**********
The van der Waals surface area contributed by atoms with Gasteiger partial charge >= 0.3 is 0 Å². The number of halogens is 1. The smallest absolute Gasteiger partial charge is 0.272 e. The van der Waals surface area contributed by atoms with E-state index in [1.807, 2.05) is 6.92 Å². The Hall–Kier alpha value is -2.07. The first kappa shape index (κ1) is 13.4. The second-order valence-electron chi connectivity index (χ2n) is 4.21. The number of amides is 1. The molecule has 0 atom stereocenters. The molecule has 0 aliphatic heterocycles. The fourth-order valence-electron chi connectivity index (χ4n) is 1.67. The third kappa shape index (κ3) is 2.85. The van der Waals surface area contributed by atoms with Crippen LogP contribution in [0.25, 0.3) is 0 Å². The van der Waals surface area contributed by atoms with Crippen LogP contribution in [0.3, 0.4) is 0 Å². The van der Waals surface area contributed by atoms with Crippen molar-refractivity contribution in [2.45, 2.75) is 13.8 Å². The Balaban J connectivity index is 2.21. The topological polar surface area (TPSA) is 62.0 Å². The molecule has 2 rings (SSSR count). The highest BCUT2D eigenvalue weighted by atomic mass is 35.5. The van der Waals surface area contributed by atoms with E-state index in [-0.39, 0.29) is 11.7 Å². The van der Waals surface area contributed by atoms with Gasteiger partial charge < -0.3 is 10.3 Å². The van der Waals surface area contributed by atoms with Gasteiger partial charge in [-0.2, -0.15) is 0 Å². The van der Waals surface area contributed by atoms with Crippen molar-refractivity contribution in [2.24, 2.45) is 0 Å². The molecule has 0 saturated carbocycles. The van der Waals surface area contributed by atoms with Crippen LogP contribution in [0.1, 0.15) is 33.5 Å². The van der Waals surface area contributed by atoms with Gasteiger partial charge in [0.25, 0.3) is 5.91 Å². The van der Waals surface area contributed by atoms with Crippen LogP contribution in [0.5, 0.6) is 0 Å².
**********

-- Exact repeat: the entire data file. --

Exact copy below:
The van der Waals surface area contributed by atoms with Gasteiger partial charge >= 0.3 is 0 Å². The number of halogens is 1. The smallest absolute Gasteiger partial charge is 0.272 e. The van der Waals surface area contributed by atoms with E-state index in [1.807, 2.05) is 6.92 Å². The Hall–Kier alpha value is -2.07. The first kappa shape index (κ1) is 13.4. The second-order valence-electron chi connectivity index (χ2n) is 4.21. The number of amides is 1. The molecule has 0 atom stereocenters. The molecule has 0 aliphatic heterocycles. The fourth-order valence-electron chi connectivity index (χ4n) is 1.67. The third kappa shape index (κ3) is 2.85. The van der Waals surface area contributed by atoms with Crippen LogP contribution in [0.25, 0.3) is 0 Å². The van der Waals surface area contributed by atoms with Crippen LogP contribution in [0.3, 0.4) is 0 Å². The van der Waals surface area contributed by atoms with Crippen molar-refractivity contribution in [2.45, 2.75) is 13.8 Å². The Balaban J connectivity index is 2.21. The topological polar surface area (TPSA) is 62.0 Å². The molecule has 2 rings (SSSR count). The highest BCUT2D eigenvalue weighted by atomic mass is 35.5. The van der Waals surface area contributed by atoms with E-state index in [-0.39, 0.29) is 11.7 Å². The van der Waals surface area contributed by atoms with Gasteiger partial charge < -0.3 is 10.3 Å². The van der Waals surface area contributed by atoms with Gasteiger partial charge in [-0.2, -0.15) is 0 Å². The van der Waals surface area contributed by atoms with Crippen molar-refractivity contribution in [2.24, 2.45) is 0 Å². The molecule has 0 saturated carbocycles. The van der Waals surface area contributed by atoms with Crippen LogP contribution in [0.1, 0.15) is 33.5 Å². The van der Waals surface area contributed by atoms with Gasteiger partial charge in [0.25, 0.3) is 5.91 Å². The van der Waals surface area contributed by atoms with Crippen LogP contribution in [0.5, 0.6) is 0 Å².